Cosmetic Surgery

Mark Scherer performs cosmetic surgery to correct or enhance many areas of the body. These surgeries include:

Mastopexy – Breast Lift

A breast lift is a procedure done to raise and reshape sagging breasts. This situation is common after weight loss, pregnancy, and aging. With aging, the breast skin is stretched and there is a loss of breast volume. Because of the loss of breast volume, the nipples sag downward and there is loss of cleavage.

Mastopexy may or may not involve placement of breast implants. If the sagging is minimal, the problem may be corrected with implants alone. In many cases this is advantageous, as the scarring is less. More extensive sagging usually requires more extensive surgery.

Mastopexy involves making skin incisions around the areola, vertically downward and then under the breast at the inframammary crease. Once the skin incisions are made, the nipple and areola are moved to a more normal position and excess skin from beneath the breast is removed. Closing the incisions recontours the breast to a higher position. If the breast tissue available is inadequate to fill the desired size, breast implants may be placed at the same time.

Mastopexy takes 1-2 hours and is usually done under general anesthesia. Frequently the procedure is done on an outpatient basis and the patient goes home the same day. Strenuous activity is usually curtailed for 3-4 weeks, but regular activity can be resumed in one week.

Breast Augmentation – Breast Implants

Dr. Scherer uses both saline and silicone implants. The surgery is usually done as an outpatient under general anesthesia. Most patients spend the night in the hospital depending on how they feel after surgery. I place implants below the chest muscles as I believe this gives better tissue coverage of the implants and better long term results. A two to three inch incision (larger with silicone implants) is made below the breast in the inframammary fold, where it is all but unnoticeable. The first twenty four hours are generally the most painful. Most patients can resume normal activities after one week, but this varies from patient to patient and job to job. Strenuous activity is avoided for at least two weeks. Complications are low and the large majority of patients are very happy that they have had the procedure done.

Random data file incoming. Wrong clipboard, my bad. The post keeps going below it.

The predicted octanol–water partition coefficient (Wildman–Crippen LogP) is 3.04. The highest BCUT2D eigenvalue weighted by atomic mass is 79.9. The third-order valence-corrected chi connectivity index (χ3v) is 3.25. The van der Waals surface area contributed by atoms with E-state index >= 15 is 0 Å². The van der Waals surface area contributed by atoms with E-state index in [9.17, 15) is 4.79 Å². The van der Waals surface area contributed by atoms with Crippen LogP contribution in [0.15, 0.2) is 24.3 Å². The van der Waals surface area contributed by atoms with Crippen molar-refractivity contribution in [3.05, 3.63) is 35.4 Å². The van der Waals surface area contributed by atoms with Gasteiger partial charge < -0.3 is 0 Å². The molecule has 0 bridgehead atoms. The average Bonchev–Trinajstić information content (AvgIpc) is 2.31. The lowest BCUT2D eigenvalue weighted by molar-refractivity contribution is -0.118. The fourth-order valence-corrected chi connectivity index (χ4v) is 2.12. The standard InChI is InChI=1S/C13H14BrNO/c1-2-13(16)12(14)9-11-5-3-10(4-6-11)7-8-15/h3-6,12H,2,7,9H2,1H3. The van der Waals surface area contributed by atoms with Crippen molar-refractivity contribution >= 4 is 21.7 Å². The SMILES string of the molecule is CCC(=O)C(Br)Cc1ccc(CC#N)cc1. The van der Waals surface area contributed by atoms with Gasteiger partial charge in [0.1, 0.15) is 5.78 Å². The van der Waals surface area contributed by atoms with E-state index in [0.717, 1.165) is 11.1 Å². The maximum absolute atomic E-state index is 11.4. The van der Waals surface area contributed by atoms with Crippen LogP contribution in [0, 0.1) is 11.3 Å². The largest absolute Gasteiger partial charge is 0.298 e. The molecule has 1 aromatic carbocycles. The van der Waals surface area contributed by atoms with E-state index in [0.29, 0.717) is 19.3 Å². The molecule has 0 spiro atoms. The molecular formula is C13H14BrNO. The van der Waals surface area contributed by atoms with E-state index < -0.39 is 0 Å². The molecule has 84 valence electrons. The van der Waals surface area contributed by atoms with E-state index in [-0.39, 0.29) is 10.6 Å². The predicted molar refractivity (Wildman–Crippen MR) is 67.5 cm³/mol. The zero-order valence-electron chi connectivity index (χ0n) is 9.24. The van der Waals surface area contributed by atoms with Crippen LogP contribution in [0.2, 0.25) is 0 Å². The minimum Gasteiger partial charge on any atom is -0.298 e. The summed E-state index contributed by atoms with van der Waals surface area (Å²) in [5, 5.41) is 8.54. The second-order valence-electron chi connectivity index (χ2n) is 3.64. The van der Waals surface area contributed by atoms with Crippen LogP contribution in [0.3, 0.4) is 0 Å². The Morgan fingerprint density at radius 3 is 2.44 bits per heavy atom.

Abdominoplasty – Tummy Tuck

A procedure designed to remove excess skin and fatty tissue from the abdomen. It tightens the underlying tissue surrounding the abdominal muscles as well. Many people are left with excess abdominal tissue after childbirth or significant weight loss. Often this remains despite exercise.

Through an incision along the lower abdomen ( like a C-section incision), the skin and fat are separated from the underlying muscles. The muscles are stitched together tightening the abdominal wall. Excess fat and skin are then removed. Surgery takes 2-3 hours and generally requires an overnight hospital stay. Recovery time varies from patient to patient, but most patients are able to return to work in 1-2 weeks, provided that their activity is not too strenuous. This procedure may be covered by insurance. I have also done this in combination with repair of abdominal hernias by general surgeons. This procedure should not be done in patients contemplating pregnancy in the future.

Scar Revision

All surgical and traumatic scars undergo a predictable healing process. The time needed for a scar to mature can take one to two years. Initially scars are more red and can feel quite hard. The redness and firmness should subside with time. There are treatments that can speed along the maturation process but simple things such as avoidance of the sun, massage, and time usually result in a satisfactory scar. Certain conditions of abnormal scar formation may require steroid injections and/or surgery. Scars can also be worse on arms and legs and around joints. It is better to have scars evaluated within the first year if one is unhappy with the scar, as treatment short of surgery can be done before the scar is mature.


Most patients seeking eyelid surgery do so for either excess skin of the upper lids and or fullness of the lower eyelids. Surgery to remove this tissue, either skin and /or fat from the eyelids is referred to as Blepharoplasty. In some cases this is done under local anesthesia but often requires general anesthesia. Surgery may be covered by insurance if the excess skin comes over the eyelid margin and interferes with peripheral vision. Risks are low.
Patients may resume activities one to two days after surgery, but some sutures are not removed for one week. There may be some temporary black/blue discoloration of the eyelids after surgery. Patients will have to avoid strenuous activities that increase blood pressure for two weeks.

Ear Lobe Repair

To repair torn ear lobes or where pierced ears have developed enlarged holes, making it hard to keep an earring in. Ear lobe repair is fairly straight forward. It takes one half hour and is done under local anesthesia. This is often done for torn ear lobes (often from children pulling on a hoop earring), but also in cases where pierced ears have developed enlarged holes, making it hard to keep an earring in. Sometimes the ear can be fixed without the need to repierce the earlobe, but if repiercing becomes necessary, I recommend waiting four to six weeks.